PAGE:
Yet, as much as I deeply admire the insight of Thomas Jefferson and of those guys in the French revolution who came out with the idea of freedom, equal rights and fraternity, something deep inside me tells me that the reason I am alive today cannot be found in rights, rules or the protection of society. The real reason why I'm alive today is that so far I managed not to make anyone angry or annoyed enough to kill me.

Any social group inevitably builds the concept of an ideal citizen, the politically correct guy, and even if different countries can have (and do have) different ideals they are identical in just one thing: no one can totally conform to them. At the personal level there is always a tension, a struggle, between what the group wants you to become and what you want to be and who you feel you are, and willing or not there are times when the group looses and our ego flares.

How do we manage that? Beyond the obvious fascination that we feel for villains and criminals and people that at least for some time can live outside the law, making their own rules or with no rules at all, how do we cope with the inevitable unpolitical and incorrect side of our personality?

For me the question is far from a theoretic one, both on social and personal level, because quite early in my life I discovered that I had some peculiar dreams about my romantic and sexual life. During the seventies here in Europe women were still struggling to reach a real social and sexual equality, burning bras in public marches and demonstration, and while I felt that their struggle for social parity was totally legitimate and understandable I had those daydreams, you know, with a girl kneeling at my feet, eager and ready to fulfill my every need and desire.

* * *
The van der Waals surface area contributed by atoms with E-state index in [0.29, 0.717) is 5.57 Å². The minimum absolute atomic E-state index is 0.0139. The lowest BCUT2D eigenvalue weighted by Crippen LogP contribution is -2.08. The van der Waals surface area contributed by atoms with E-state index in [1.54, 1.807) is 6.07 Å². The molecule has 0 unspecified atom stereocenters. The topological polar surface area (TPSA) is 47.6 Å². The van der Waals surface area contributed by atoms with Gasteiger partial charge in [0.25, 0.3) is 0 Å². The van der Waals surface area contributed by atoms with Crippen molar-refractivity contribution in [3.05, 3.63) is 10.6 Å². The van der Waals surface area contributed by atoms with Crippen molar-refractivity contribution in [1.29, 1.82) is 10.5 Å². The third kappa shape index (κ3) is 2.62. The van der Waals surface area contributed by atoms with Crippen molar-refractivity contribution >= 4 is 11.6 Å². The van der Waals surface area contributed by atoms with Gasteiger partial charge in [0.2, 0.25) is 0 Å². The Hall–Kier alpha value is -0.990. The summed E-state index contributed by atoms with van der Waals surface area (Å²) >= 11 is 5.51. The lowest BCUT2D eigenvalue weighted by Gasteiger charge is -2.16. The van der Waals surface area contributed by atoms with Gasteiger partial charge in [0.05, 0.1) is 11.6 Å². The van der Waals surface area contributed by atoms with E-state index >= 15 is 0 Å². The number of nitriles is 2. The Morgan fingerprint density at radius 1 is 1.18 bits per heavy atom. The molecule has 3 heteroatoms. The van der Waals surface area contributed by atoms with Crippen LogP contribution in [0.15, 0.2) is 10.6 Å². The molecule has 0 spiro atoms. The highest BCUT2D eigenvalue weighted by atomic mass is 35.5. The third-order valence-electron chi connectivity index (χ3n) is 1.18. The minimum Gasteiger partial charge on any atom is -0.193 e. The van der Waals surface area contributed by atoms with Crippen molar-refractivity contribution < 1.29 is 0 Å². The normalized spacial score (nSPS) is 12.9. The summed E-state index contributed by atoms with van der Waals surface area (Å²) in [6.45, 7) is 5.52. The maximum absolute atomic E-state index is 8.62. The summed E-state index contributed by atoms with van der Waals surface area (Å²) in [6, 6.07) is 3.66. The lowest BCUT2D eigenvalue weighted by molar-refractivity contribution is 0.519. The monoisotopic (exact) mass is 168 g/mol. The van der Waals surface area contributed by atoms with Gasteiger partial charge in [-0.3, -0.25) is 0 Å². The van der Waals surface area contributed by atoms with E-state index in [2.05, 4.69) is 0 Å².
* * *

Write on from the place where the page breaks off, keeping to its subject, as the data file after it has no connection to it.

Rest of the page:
It was a disturbing contradiction, especially for a teenager. While you are trying to define your social image, fighting to find a place in a community of your choice, you also are struggling to understand yourself as an individual and you suddenly realize that you have a wild side, that you have needs and urges that the community of your choice surely wouldn't approve.

At some point I decided not to deny those feelings and urges. I perfectly understood that I needed to keep them hidden but I also understood that there is a difference between social and private life, if I had a wild side it was probably better not to try to hide it to myself and to learn as much as I could about it. I decided, as the song says, to take a walk to the wild side and see where the way would lead.

I never regretted that decision, for good or for bad I didn't want to lie to myself and I wanted to find out who I was and what I wanted, both on a social and personal level. If social and personal needs don't always match and that has made my life … complicated, well, that's an unfortunate matter but I guess I share that problem with the rest of all mankind.